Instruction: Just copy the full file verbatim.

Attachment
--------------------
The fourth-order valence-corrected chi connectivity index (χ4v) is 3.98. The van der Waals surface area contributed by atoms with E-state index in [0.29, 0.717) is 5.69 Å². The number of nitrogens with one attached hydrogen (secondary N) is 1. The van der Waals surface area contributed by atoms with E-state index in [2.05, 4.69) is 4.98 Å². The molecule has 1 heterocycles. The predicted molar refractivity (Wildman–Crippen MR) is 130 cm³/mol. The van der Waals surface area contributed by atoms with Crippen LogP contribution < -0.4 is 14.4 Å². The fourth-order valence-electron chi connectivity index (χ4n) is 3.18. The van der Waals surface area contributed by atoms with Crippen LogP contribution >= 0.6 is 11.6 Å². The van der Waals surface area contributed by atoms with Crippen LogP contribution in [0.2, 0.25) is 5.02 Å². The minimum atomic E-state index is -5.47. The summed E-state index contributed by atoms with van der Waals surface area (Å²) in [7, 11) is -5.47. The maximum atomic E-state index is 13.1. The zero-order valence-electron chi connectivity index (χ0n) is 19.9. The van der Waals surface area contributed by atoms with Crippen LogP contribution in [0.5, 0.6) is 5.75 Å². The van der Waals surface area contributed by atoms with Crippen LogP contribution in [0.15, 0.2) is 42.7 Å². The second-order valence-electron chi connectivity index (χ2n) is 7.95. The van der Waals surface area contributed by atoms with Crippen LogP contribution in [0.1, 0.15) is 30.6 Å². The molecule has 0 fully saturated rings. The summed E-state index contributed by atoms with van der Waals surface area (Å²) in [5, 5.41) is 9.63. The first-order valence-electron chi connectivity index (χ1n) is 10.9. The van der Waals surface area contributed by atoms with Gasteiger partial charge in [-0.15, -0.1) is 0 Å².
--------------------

The fourth-order valence-corrected chi connectivity index (χ4v) is 3.98. The van der Waals surface area contributed by atoms with E-state index in [0.29, 0.717) is 5.69 Å². The number of nitrogens with one attached hydrogen (secondary N) is 1. The van der Waals surface area contributed by atoms with E-state index in [2.05, 4.69) is 4.98 Å². The molecule has 1 heterocycles. The predicted molar refractivity (Wildman–Crippen MR) is 130 cm³/mol. The van der Waals surface area contributed by atoms with Crippen LogP contribution < -0.4 is 14.4 Å². The fourth-order valence-electron chi connectivity index (χ4n) is 3.18. The van der Waals surface area contributed by atoms with Crippen LogP contribution >= 0.6 is 11.6 Å². The van der Waals surface area contributed by atoms with Crippen LogP contribution in [0.2, 0.25) is 5.02 Å². The minimum atomic E-state index is -5.47. The summed E-state index contributed by atoms with van der Waals surface area (Å²) in [7, 11) is -5.47. The maximum atomic E-state index is 13.1. The zero-order valence-electron chi connectivity index (χ0n) is 19.9. The van der Waals surface area contributed by atoms with Crippen LogP contribution in [0.5, 0.6) is 5.75 Å². The van der Waals surface area contributed by atoms with Crippen LogP contribution in [0.15, 0.2) is 42.7 Å². The second-order valence-electron chi connectivity index (χ2n) is 7.95. The van der Waals surface area contributed by atoms with Crippen LogP contribution in [0.1, 0.15) is 30.6 Å². The molecule has 0 fully saturated rings. The summed E-state index contributed by atoms with van der Waals surface area (Å²) in [5, 5.41) is 9.63. The first-order valence-electron chi connectivity index (χ1n) is 10.9. The van der Waals surface area contributed by atoms with Gasteiger partial charge in [-0.15, -0.1) is 0 Å².